For them not interested in reading, you can see the photos in THIS<<link SmugMug Gallery.  

For a SmugMug slideshow, click HERE<<link. When you click the link, it will open in a new window, and you have two options:
1) Manually scroll through the photos by clicking the “<” and “>” symbols to the left or right of the photos.
2) There’s a PLAY/PAUSE button at the top-left of the screen with the transition set at about 5 seconds. Note: clicking the PLAY arrow will run a full-screen slideshow. You can then still use the”<” and “>” symbols to the left or right of the photos (this will pause the slideshow).

If you want the full experience, keep reading.

Welcome to the second bird feeders bird post.

The weather having been unusually warm (we had a few days in the 70s and a number of days in the middle and upper 60s … in December) I have lots of photos to share . . . and if it’s anything like my cruise photos effort, I’ll probably finish sharing them sometime in late 2024.

Overall, I’ve been pleased with the bird attendance at the feeders, this being winter and all, and I look forward to more of a showing once Spring rolls around, which, at this rate, will probably be in the middle of January.

Sneak peek of a Tufted Titmouse using my Nikon P900

I’ll have more off those guys in future posts. They are cagey and seldom sit still long enough for a shot when at the feeders, hence why the P900’s long zoom came in handy for that opportunity.

I don’t remember if I mentioned it, but — weather permitting — I sit outside with a cup of coffee and the two cameras (Nikon P900 and Nikon D7500 with 70-200mm f/2.8 lens) for a few hours during the time the birds are most active. Even if there’s little avian activity, I still shoot photos of shrubs, rocks, leaves, etc.

Most of those photos get blown away (yes, I occasionally get rid of photos), but what I’m doing as I wait for birds, is trying different settings, learning what the cameras can and cannot do, and finding the best settings for the conditions.

American Robin photographed using my Nikon P900

And, what are the conditions?

Well, this set of photos are samples from two days — December 14 and 16 — and both days were overcast and featured an occasional raindrop or two (a few raindrops are visible on that photo, and you can see water drops on the bird’s tail).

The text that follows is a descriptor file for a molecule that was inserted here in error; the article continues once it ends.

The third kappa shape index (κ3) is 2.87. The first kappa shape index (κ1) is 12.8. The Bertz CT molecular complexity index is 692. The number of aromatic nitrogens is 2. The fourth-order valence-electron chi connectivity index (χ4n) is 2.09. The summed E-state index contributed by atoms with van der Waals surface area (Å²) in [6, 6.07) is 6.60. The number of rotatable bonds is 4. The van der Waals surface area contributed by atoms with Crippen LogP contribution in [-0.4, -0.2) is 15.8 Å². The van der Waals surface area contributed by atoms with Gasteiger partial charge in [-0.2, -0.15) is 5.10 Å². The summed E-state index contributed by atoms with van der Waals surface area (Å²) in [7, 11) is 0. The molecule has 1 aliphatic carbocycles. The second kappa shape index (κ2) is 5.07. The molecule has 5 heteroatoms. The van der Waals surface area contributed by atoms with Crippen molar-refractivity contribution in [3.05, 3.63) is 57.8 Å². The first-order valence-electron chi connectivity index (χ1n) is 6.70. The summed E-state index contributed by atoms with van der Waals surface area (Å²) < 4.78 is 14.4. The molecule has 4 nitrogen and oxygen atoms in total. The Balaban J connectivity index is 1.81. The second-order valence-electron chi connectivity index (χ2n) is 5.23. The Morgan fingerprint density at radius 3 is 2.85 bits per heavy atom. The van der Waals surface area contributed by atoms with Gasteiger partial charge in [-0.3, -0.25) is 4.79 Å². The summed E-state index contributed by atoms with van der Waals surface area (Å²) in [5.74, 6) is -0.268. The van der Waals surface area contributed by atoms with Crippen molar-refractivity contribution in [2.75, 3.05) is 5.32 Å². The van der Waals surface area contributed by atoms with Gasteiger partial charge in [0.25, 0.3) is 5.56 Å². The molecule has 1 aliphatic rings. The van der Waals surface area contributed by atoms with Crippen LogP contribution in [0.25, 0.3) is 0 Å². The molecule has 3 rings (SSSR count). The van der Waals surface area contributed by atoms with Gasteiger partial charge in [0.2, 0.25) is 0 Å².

In that particular photo, the bird was about twenty feet away. This next bird was about 160 feet away.

For them not interested in reading, you can see the photos in THIS<<link SmugMug Gallery.  

For a SmugMug slideshow, click HERE<<link. When you click the link, it will open in a new window, and you have two options:
1) Manually scroll through the photos by clicking the “<” and “>” symbols to the left or right of the photos.
2) There’s a PLAY/PAUSE button at the top-left of the screen with the transition set at about 5 seconds. Note: clicking the PLAY arrow will run a full-screen slideshow. You can then still use the”<” and “>” symbols to the left or right of the photos (this will pause the slideshow).

If you want the full experience, keep reading.

A little over a week ago, I broke down and bought a few bird feeders.

In Michigan, I used to have multiple feeders. In Colorado, I sought to duplicate my bird-feeding habits but ran into a problem with field mice getting into the house and garage (field mice droppings contain some nasty stuff), not to mention one had to bring feeders in at night lest one attracted bears.

I’m pretty sure I won’t have bear problems in my backyard, and I’m hoping field mice stay in the fields. Wait, I take that back. There was a confirmed bear sighting about 30 miles north of us (LINK).

Fortuitous capture of a White-throated Sparrow using my Nikon P900

Anyway, that White-throated Sparrow was one of the first birds to arrive at the feeders.

Well, actually, on the ground. I spread some no-waste feed on the ground to attract the ground feeders. The thinking was that other birds would then investigate.

Slate-colored Dark-eyed Junco photographed using my Nikon P900

The other first arrivals were one of my favorite bird species, Dark-eyed Junco. I’ll have more to say about them below.